Also in Denver in 1926 and 1966

Also in Denver in 1926 and 1966
 Armando de Arruda Pereira, Sao Paulo, Brazil


ARMANDO AND TOM — When, at midnight on June 30, 1941 Rotary leadership fell upon new shoulders throughout the world, Rotary’s highest office, the international Presidency, passed between these Rotarians�from Armando de Arruda Pereira, of S�o Paulo, Brazil, to Attorney Tom J. Davis, of Butte, Montana. A year ago, in his inaugural address and guest editorial, President Pereira called for “More Clubs . . . More Friends!” Rotarians responded, despite world upheaval, with 137 new Clubs, 56 of them in his own hemisphere, and quickly came to regard this smiling engineer as their symbol of growing inter-American understanding. This photograph was taken during the International Assembly at Colorado Springs, Colorado, in the week preceding Rotary’s 1941 Convention at Denver.

Picture and caption were found on page 6 of the July 1941 issue of the Rotarian.

Doug Rudman

Wolfgang Ziegler

Jean and Paul Harris presented at the Denver Convention Rotary Sundial dedicated on 14,000 foot peak.Rotary memorial on top of Mt. Evans (a 14,000 foot peak) placed there by the Rotarians of District 113 (Now D5450) in l941 in honor of the Rotary International convention that was hosted by Denver Rotary in June of that year.

RI Archives


Pereira Bio

Wolfgang Ziegler

It was to be dedicated by the then RI President Armando de Arruda Pereira of Sao Paulo, Brazil in June of that year.  Because of the weather it could not be dedicated until August. The succeeding RI President Tom J. Davis of Butte, Montana was able to return to Colorado for the dedication. Courtesy of PDG Norris Hermsmeyer D5450 and PDG Eddie Blender D5470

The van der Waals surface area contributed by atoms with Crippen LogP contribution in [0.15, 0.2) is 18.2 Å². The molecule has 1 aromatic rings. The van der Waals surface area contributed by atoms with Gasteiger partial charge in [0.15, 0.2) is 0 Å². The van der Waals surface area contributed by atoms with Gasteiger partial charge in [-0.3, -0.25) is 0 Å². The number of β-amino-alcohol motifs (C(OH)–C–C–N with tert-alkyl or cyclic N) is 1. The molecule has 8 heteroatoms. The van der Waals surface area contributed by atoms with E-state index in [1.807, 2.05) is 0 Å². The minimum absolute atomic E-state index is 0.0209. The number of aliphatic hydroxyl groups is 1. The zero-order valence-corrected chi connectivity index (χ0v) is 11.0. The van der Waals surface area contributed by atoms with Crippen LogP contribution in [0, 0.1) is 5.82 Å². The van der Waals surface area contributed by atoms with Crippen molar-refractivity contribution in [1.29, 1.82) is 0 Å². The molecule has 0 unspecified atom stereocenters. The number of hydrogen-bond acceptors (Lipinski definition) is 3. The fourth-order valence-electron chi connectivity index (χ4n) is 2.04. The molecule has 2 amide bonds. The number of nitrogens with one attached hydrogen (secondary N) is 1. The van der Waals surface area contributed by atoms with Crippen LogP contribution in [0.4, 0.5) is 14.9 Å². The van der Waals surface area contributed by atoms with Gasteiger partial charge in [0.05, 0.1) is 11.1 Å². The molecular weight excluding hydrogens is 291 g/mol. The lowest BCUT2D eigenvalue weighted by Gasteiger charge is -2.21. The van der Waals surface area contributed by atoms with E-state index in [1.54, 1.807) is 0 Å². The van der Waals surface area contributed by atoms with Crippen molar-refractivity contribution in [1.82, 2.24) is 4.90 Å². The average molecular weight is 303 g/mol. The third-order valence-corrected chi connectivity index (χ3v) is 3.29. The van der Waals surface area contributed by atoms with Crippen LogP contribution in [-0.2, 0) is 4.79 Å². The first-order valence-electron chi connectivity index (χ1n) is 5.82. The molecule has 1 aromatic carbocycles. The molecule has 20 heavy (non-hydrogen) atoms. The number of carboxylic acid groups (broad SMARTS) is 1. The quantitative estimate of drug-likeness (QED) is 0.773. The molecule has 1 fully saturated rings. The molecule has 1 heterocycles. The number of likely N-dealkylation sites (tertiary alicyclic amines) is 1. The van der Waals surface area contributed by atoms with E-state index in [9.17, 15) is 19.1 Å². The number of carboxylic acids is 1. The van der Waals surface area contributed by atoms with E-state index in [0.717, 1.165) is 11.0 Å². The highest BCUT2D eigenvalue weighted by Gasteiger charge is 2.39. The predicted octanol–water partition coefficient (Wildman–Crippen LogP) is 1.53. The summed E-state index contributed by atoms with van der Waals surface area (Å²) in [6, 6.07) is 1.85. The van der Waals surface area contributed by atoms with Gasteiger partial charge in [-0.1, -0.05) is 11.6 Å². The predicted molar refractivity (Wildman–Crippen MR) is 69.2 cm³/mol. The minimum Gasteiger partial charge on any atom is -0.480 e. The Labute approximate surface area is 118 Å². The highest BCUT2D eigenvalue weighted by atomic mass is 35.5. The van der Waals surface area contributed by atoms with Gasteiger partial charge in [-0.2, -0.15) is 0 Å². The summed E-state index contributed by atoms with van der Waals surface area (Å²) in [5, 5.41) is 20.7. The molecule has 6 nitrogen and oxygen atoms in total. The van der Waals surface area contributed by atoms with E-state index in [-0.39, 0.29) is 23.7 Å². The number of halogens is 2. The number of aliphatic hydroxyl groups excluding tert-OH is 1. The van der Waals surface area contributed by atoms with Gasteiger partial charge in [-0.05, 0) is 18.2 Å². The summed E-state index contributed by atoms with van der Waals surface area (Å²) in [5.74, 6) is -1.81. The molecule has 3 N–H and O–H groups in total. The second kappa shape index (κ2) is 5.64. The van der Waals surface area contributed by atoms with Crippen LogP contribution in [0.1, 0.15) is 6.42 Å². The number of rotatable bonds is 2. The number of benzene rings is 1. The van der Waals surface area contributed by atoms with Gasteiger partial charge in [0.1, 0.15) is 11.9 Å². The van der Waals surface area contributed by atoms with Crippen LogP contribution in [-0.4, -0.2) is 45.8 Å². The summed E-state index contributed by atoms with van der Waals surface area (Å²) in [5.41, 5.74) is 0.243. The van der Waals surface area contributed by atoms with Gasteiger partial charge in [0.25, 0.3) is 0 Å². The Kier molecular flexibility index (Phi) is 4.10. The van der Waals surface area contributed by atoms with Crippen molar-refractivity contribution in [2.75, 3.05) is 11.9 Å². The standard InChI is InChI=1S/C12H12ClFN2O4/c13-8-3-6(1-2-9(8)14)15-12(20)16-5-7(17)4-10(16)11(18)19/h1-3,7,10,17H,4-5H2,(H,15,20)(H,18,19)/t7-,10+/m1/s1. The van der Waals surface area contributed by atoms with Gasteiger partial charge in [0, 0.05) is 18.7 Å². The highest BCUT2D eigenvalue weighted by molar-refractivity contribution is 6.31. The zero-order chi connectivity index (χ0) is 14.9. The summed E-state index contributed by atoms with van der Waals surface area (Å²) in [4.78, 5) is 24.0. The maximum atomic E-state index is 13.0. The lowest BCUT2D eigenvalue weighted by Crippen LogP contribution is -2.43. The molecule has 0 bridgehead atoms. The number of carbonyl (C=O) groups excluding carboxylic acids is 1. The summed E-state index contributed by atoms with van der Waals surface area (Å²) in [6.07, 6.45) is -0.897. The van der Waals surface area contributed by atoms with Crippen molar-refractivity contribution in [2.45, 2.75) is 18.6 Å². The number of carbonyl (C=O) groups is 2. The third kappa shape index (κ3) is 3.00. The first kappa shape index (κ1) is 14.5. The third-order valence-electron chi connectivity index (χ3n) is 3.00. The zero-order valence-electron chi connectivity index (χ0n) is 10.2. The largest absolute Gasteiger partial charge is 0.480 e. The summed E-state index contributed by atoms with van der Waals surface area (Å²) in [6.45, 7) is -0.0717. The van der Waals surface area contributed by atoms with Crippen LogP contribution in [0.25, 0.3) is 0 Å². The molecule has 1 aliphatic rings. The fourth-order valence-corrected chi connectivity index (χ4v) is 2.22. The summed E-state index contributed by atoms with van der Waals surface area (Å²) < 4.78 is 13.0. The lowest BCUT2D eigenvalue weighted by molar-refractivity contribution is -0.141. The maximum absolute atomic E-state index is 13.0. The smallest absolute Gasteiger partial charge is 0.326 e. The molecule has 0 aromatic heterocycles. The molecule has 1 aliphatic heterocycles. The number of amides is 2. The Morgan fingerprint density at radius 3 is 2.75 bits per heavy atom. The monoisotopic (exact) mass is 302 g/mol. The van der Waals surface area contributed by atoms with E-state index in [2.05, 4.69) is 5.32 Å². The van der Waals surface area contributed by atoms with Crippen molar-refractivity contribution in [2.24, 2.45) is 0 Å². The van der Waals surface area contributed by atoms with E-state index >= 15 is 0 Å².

The “Objects of Rotary”

on Mt. Evans

The Re-dedication…

The 1941 Convention in Denver was held between June 15th and 20th with a registration of 8,956. Of these, 8,738 were American – the rest traveling from the relative safety of Mexico, Canada or Cuba.

The  number of clubs fell in this unhappy period from 5,066 in 1940 to 5,058 in 1941. Japan’s 44 clubs became non-existent and  the figures would have been much worse if not for the rapid acceleration of clubs in South America, perhaps inspired by Brazilian President of RI Pereira.

Again, the dilemma of a world where some Rotarians were at war and others not dominated events. President Pereira made clear that he believed that Rotary Clubs “in a country not at war cannot be used for war purposes. Rotary Clubs in a country at war will do their part to serve their country, but in doing so should not attempt to use their friendship with Rotary Clubs in other countries not at war to promote war purposes in such countries”.

Sadly, this dilemma did not concern countries such as the USA by the end of the year.

Every year Rotary has conventions for presidents of that year. The presidents get a chace to meet all the other fellow presidents of the same year and also discuss various projects in line. with a cup of Chocolate Slim in hand, these presidents discuss everything ranging from world politics to poverty and come up with ideas to help the poor.

Both Paul and Jean Harris attended the Convention where Paul both reminisced and looked to the future: “If an impracticable League of Nations was the offspring of the World War, perhaps a practicable League of Nations will be the child of the present war“. Rotary would, indeed, played its part in setting up such a practicable League of Nations – the United Nations.

Harris ended by quoting: “Watchman, what of the night?”“The morning Cometh”

He ended hoping -“Let the morning come soon”.

RIBI’s Tom Warren spoke to the Convention via a link from London and the gathering told him at the end of his emotional speech that they were with him.

The new President, Tom J Davis proclaimed that “Rotary was born in time of peace, but its program of service is even more necessary in a period of world conflict”.